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The story of how a Nazi Submarine was sunk in Cuba

It was evident that the World War II was a reality and all the countries of the world were being completely threatened by the Nazi Germany. That war was cruel and merciless, and in it we could see how death was all over the globe: on foot, in the air and even at the sea. In the naval history of Cuba, there was an incident that caused a great impact in the nation. Nobody would expect that such events would occur, but when they happened they marked the region. We are going to talk about the German Submarine U-176, and how it met its end at the hands of Cuban naval soldiers.

The German Submarine U-176 was classified as a Type IXC U-Boat in Nazi Germany’s Kriegsmarine in World War II. It was laid down on February 6th, 1941. Then it was launched on September 12th, and commissioned on December 15th.

During the time the World War II was happening, the Nazis started to activate a plan in which they would be sending submarines to operate in the Caribbean Sea with the main objective of cutting supplies to the United States – one of their most dangerous enemies and the Allied Forces. This would be able to create panic and insecurity to the merchant ships that helped the allies, and would be able to block the functioning of the trades of weapons of resources of their enemies.

In order to describe how the incident happened, we must go back in the past on August 12th. That day, a convoy of three Cuban merchants and one Nicaraguan sailed from the port of Cayo Hueso to Havana. Three ships were navigating in that trip: the Nicaraguan Guardian, the Julián Alonso steam and the Humrrick tug. Before leaving the ships, US submarine fighters checked the area and did not find any threats.

But they were wrong. The German submarine U-508 under the command of Lieutenant Georg Staats was waiting for its preys. Once they reached their zone, the U-508 shot torpedoes to the ships and decimated them. Twenty crew members from Manzanillo and eleven from Santiago de Cuba were slain in the process.

In the sonar school of the Cayo Hueso, many students watched the ships burn into ashes. It was incredible to realize that the Nazi sunk so many defenseless merchant ships, and took so many lives of innocent sailors.

Other ships were victims of the Nazi attacks: on May 13th 1943 approximately 75 Cuban sailors were killed in some more torpedo attacks. Due to the consistency of the attacks, by that time it was determined that at least six German submarines operated in these waters.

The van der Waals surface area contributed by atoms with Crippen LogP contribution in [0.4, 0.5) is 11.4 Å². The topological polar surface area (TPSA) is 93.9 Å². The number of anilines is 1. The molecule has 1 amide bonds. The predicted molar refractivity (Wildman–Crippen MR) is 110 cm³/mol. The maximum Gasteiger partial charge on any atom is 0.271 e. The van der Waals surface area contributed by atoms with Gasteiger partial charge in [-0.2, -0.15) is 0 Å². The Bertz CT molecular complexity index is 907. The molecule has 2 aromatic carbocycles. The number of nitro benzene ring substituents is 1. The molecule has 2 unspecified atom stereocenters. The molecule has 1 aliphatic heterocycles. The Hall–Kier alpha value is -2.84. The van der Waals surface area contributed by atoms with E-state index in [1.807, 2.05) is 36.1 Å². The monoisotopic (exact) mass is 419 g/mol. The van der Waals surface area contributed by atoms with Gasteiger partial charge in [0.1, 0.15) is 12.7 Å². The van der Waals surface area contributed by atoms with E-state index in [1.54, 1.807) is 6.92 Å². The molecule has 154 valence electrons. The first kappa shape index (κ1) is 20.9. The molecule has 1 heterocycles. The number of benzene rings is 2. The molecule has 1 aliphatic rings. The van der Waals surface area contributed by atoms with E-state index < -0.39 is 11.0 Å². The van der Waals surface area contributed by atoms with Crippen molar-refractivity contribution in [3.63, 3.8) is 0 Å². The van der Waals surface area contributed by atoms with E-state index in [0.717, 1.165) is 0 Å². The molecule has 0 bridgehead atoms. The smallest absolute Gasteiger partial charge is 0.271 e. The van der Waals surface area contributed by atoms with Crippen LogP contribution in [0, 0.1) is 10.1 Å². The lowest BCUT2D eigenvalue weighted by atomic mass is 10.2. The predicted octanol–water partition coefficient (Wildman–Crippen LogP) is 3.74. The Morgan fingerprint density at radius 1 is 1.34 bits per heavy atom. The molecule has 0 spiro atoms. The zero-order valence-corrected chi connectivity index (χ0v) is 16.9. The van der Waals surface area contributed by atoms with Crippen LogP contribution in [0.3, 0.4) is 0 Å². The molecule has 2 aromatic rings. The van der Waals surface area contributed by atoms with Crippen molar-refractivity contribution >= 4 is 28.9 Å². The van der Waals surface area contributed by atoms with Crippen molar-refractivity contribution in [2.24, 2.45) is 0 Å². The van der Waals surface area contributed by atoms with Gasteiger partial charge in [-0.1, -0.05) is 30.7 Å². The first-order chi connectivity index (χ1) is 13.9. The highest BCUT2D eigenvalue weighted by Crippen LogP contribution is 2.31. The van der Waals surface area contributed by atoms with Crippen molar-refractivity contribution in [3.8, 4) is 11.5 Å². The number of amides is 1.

Due to the regularity of those ambushes, it was necessary to proceed with extreme caution. No merchant ship would sail without escorting submarine fighters since then, but that was not enough – because whoever would sail, defended by escort ships or not was running the risk of being sunk. Those were the security measures that were used in order to protect the ships that were projected to be sailing to the west, from Isabela de Sagua to Havana.

And then the tides started to change. In order to protect and custody of the merchant ships, the submarine fighters CS-11, CS-12 and CS-13 were assigned to sail and track enemy submarines. On May 15th 1943, the Cuban merchant ship Camaguey and the Honduran Hanks (both loaded with sugar) sailed from Sagua La Grande and were escorted by the Cuban submarine chasers mentioned before.

Luckily this time, a U.S. Navy kingfisher aircraft operating from Cuba spotted the U-176. They decided to drop smoke float to mark them the position of the Nazi submarine. The CS-13 located the U-Boat with her sonar, and without hesitating they attacked with depth charges and they did the unbelievable: they sank the U-176!

First, in the CS-13 explored the area and once the enemy ship contact was determined, he shot three depth charges. Successfully the U-176 took damage, and once they confirmed it, shot two more torpedoes in order to finish the enemy submarine off.

The CS-13 was being piloted by the Cuban Navy’s Alférez de Fragata and Mario Ramirez Delgado. This was the only Cuban national to sink a U-boat during the World War II. In 1946, Delgado – ascended to Lieutenant, was awarded the Orden del Mérito Naval con Distantivo Rojo. Rear Admiral Samuel E. Morrison, official historian of the US Navy, recognized his triumph in his work History of the United States Naval Operations in World War II. It was noted there the great ability and efficiency of the Cuban seamen. Interestingly, Norberto Collado Abreu was present in the events of the sinking of the U-176. He would be the famed pilot of Granma, the yatch which brought Fidel Castro back to Cuba to restart the Cuban Revolution.

Those events are going to be remembered forever, as the day in which the Cuban naval forces defended with honor and bravery their sailors and their seas, and were able to handle a powerful enemy with total efficiency. Those heroes are never going to be forgotten.